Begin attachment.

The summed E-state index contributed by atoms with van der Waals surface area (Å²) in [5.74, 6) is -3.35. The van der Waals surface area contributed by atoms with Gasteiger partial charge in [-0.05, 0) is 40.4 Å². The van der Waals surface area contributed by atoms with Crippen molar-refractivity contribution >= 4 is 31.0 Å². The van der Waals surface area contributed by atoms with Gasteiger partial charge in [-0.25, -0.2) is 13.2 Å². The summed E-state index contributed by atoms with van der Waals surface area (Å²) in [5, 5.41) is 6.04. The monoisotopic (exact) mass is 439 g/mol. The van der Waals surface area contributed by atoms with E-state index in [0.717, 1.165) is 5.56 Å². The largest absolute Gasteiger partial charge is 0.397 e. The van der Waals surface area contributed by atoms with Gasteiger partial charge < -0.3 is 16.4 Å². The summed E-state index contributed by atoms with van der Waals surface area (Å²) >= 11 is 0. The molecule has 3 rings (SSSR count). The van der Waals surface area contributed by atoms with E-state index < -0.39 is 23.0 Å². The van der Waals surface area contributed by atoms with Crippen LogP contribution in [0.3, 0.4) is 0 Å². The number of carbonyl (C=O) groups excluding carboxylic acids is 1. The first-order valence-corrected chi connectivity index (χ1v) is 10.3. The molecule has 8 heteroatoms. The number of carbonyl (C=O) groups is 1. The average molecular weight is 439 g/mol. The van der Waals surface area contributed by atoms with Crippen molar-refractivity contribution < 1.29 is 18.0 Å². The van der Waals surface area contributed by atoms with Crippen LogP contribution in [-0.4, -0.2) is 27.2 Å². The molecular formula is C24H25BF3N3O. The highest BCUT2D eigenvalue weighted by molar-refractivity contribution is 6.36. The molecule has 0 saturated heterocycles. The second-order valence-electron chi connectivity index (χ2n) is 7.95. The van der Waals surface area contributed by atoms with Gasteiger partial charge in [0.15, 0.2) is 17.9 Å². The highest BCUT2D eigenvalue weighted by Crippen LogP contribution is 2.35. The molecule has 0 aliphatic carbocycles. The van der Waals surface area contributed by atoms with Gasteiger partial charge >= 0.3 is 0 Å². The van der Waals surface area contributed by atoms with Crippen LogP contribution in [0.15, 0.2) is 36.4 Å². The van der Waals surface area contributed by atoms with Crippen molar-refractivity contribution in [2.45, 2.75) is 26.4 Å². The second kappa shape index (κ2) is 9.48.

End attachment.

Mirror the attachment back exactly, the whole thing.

The summed E-state index contributed by atoms with van der Waals surface area (Å²) in [5.74, 6) is -3.35. The van der Waals surface area contributed by atoms with Gasteiger partial charge in [-0.05, 0) is 40.4 Å². The van der Waals surface area contributed by atoms with Crippen molar-refractivity contribution >= 4 is 31.0 Å². The van der Waals surface area contributed by atoms with Gasteiger partial charge in [-0.25, -0.2) is 13.2 Å². The summed E-state index contributed by atoms with van der Waals surface area (Å²) in [5, 5.41) is 6.04. The monoisotopic (exact) mass is 439 g/mol. The van der Waals surface area contributed by atoms with E-state index in [0.717, 1.165) is 5.56 Å². The largest absolute Gasteiger partial charge is 0.397 e. The van der Waals surface area contributed by atoms with Gasteiger partial charge < -0.3 is 16.4 Å². The summed E-state index contributed by atoms with van der Waals surface area (Å²) >= 11 is 0. The molecule has 3 rings (SSSR count). The van der Waals surface area contributed by atoms with E-state index < -0.39 is 23.0 Å². The van der Waals surface area contributed by atoms with Crippen LogP contribution in [0.3, 0.4) is 0 Å². The number of carbonyl (C=O) groups excluding carboxylic acids is 1. The first-order valence-corrected chi connectivity index (χ1v) is 10.3. The molecule has 8 heteroatoms. The number of carbonyl (C=O) groups is 1. The average molecular weight is 439 g/mol. The van der Waals surface area contributed by atoms with Crippen molar-refractivity contribution < 1.29 is 18.0 Å². The van der Waals surface area contributed by atoms with Crippen LogP contribution in [-0.4, -0.2) is 27.2 Å². The molecular formula is C24H25BF3N3O. The highest BCUT2D eigenvalue weighted by molar-refractivity contribution is 6.36. The molecule has 0 saturated heterocycles. The second-order valence-electron chi connectivity index (χ2n) is 7.95. The van der Waals surface area contributed by atoms with Gasteiger partial charge in [0.15, 0.2) is 17.9 Å². The highest BCUT2D eigenvalue weighted by Crippen LogP contribution is 2.35. The molecule has 0 aliphatic carbocycles. The van der Waals surface area contributed by atoms with Gasteiger partial charge >= 0.3 is 0 Å². The van der Waals surface area contributed by atoms with Crippen LogP contribution in [0.15, 0.2) is 36.4 Å². The van der Waals surface area contributed by atoms with Crippen molar-refractivity contribution in [2.45, 2.75) is 26.4 Å². The second kappa shape index (κ2) is 9.48.